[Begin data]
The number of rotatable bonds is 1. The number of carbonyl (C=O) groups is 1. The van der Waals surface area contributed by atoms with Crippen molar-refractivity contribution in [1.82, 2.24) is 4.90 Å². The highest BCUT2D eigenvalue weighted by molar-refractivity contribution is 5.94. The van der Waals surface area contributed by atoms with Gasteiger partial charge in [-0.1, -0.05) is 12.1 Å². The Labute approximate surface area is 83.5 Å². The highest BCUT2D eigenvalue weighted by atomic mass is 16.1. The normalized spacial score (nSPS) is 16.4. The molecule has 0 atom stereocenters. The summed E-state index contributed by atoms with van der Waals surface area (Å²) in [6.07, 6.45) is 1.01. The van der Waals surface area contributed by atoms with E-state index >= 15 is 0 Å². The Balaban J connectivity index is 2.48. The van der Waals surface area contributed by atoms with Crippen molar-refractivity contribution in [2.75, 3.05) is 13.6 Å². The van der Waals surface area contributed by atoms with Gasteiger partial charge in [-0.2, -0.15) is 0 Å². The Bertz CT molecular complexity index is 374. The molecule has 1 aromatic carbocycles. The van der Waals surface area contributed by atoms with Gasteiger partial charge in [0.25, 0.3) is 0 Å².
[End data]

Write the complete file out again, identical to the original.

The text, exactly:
The number of rotatable bonds is 1. The number of carbonyl (C=O) groups is 1. The van der Waals surface area contributed by atoms with Crippen molar-refractivity contribution in [1.82, 2.24) is 4.90 Å². The highest BCUT2D eigenvalue weighted by molar-refractivity contribution is 5.94. The van der Waals surface area contributed by atoms with Gasteiger partial charge in [-0.1, -0.05) is 12.1 Å². The Labute approximate surface area is 83.5 Å². The highest BCUT2D eigenvalue weighted by atomic mass is 16.1. The normalized spacial score (nSPS) is 16.4. The molecule has 0 atom stereocenters. The summed E-state index contributed by atoms with van der Waals surface area (Å²) in [6.07, 6.45) is 1.01. The van der Waals surface area contributed by atoms with E-state index >= 15 is 0 Å². The Balaban J connectivity index is 2.48. The van der Waals surface area contributed by atoms with Crippen molar-refractivity contribution in [2.75, 3.05) is 13.6 Å². The van der Waals surface area contributed by atoms with Gasteiger partial charge in [-0.2, -0.15) is 0 Å². The Bertz CT molecular complexity index is 374. The molecule has 1 aromatic carbocycles. The van der Waals surface area contributed by atoms with Gasteiger partial charge in [0.25, 0.3) is 0 Å².